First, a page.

Welcome to my website!
I am an Assistant Professor at ASU, with a shared appointment between the School for the Future of Innovation in Society and the School of Sustainability. My research contributes to the following areas: 1) the distributional consequences of environmental policy, 2) analyzing some of the causes of environmental inequality, and 3) heterogeneous responses to environmental risk. My research uses a combination of causal inference methods and remote sensing/pollution transport models.
How to pronounce my name? Dah-nah-eh.
Environmental policies can be ineffective if firms are able to shift production processes from regulated to unregulated sectors. Such incomplete regulation affects the spatial distribution of pollution and can therefore affect who bears the burden of pollution. I study this phenomenon in the context of a policy intended to reduce pollution from mills that process sugarcane in Mexico. In response to the regulation, I show that mills shifted some processing to the fields where sugarcane is grown. Following the policy, sugarcane fields linked to regulated facilities increased fires by 10% which increased PM2.5 exposure by 6%. Pollution increases were unevenly distributed across communities: agricultural fields tend to be located near poorer populations, and therefore the increase in fires increased their pollution burden. My results highlight a previously undiscussed implication of incomplete pollution regulation: its distributional consequences.
Market-based environmental policies are widely adopted on the basis of allocative efficiency. However, there is a growing distributional concern that market forces could increase the pollution exposure gap between disadvantaged and other communities by spatially reallocating pollution. We estimate how this “environmental justice gap" changed following the 2013 introduction of California's carbon market, the world's second largest and the one most subjected to environmental justice critiques. Embedding a pollution transport model within a program evaluation framework, we find that while the EJ gap was widening prior to 2013, it has since fallen by 21-30% across pollutants due to the policy.
This paper quantifies and decomposes recent trends in U.S. PM2.5 disparities from the electricity sector using a high-resolution pollution transport model. Between 2000- 2018, PM2.5 concentrations from electricity fell by 87% for the average individual, more than double the decline rate in overall U.S. ambient PM2.5 concentrations. Across racial/ethnic groups, we detect a dramatic convergence: since 2000, the Black-White PM2.5 disparity from electricity has narrowed by 94% and the Hispanic-White PM2.5 disparity has narrowed by 92%, though these disparities still exist in 2018. A decomposition exercise reveals nearly all of these disparity trends can be attributed to spatially-varying improvements in emissions intensities, with small contributions from scale, compositional, and residential location changes. This suggests local air pollution policies have played a larger role in reducing U.S. racial/ethnic pollution disparities from electricity than recent coal-to-natural gas fuel switching. While we detect similarly large PM2.5 improvements for the average low and high income individual, PM2.5 differences by income are relatively small and have changed little over time.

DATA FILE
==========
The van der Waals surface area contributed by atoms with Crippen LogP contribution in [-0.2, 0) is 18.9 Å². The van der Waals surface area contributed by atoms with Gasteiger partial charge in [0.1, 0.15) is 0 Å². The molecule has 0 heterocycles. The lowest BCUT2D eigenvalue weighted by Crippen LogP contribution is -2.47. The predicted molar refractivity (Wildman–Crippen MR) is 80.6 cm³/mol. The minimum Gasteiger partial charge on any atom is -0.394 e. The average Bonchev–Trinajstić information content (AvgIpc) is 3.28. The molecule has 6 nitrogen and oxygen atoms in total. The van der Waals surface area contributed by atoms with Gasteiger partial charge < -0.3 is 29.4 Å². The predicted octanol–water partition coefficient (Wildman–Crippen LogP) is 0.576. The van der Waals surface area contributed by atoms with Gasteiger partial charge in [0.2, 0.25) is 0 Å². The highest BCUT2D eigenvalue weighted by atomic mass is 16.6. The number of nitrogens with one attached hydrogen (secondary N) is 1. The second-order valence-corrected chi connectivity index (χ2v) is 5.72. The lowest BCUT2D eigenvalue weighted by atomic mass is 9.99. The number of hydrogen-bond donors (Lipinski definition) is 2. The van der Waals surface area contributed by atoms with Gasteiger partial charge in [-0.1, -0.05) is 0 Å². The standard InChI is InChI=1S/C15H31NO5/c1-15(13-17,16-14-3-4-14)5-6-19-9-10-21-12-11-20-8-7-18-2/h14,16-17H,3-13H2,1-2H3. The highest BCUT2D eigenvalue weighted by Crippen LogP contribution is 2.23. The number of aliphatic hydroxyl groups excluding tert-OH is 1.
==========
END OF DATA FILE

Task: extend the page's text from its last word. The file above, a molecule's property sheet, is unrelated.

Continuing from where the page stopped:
Emissions trading systems have the potential of increasing air quality given that GHG emissions are often co-produced with local pollutants such as NOx, SOx, and Particulate Matter (PM). Can emissions trading systems exacerbate or alleviate environmental justice concerns in emerging economies? According to the U.S. Environmental Protection Agency, Environmental Justice is achieved when no group is disproportionately affected by an environmental policy or phenomenon. The main objective of this chapter is to estimate the pollution burden faced by marginalized neighbourhoods in Mexico. This is relevant for Mexico given the beginning of the pilot program of the Mexican Emissions Trading System (ETS) and the country’s history of income inequality and poverty. Using linear regression and two-way fixed effects methods, we found that the highest emitters regulated under the ETS are located near poor populations. We estimated a 5 % CO2 emissions-reduction scenario corresponding to national targets and associated NO2 emissions to that scenario. We find that this scenario is consistent with a decrease in the exposure of NO2 pollution for the most marginalized neighbourhoods. This chapter also discusses other potential sources of environmental injustice that could result after the beginning of the ETS and the potential to address them.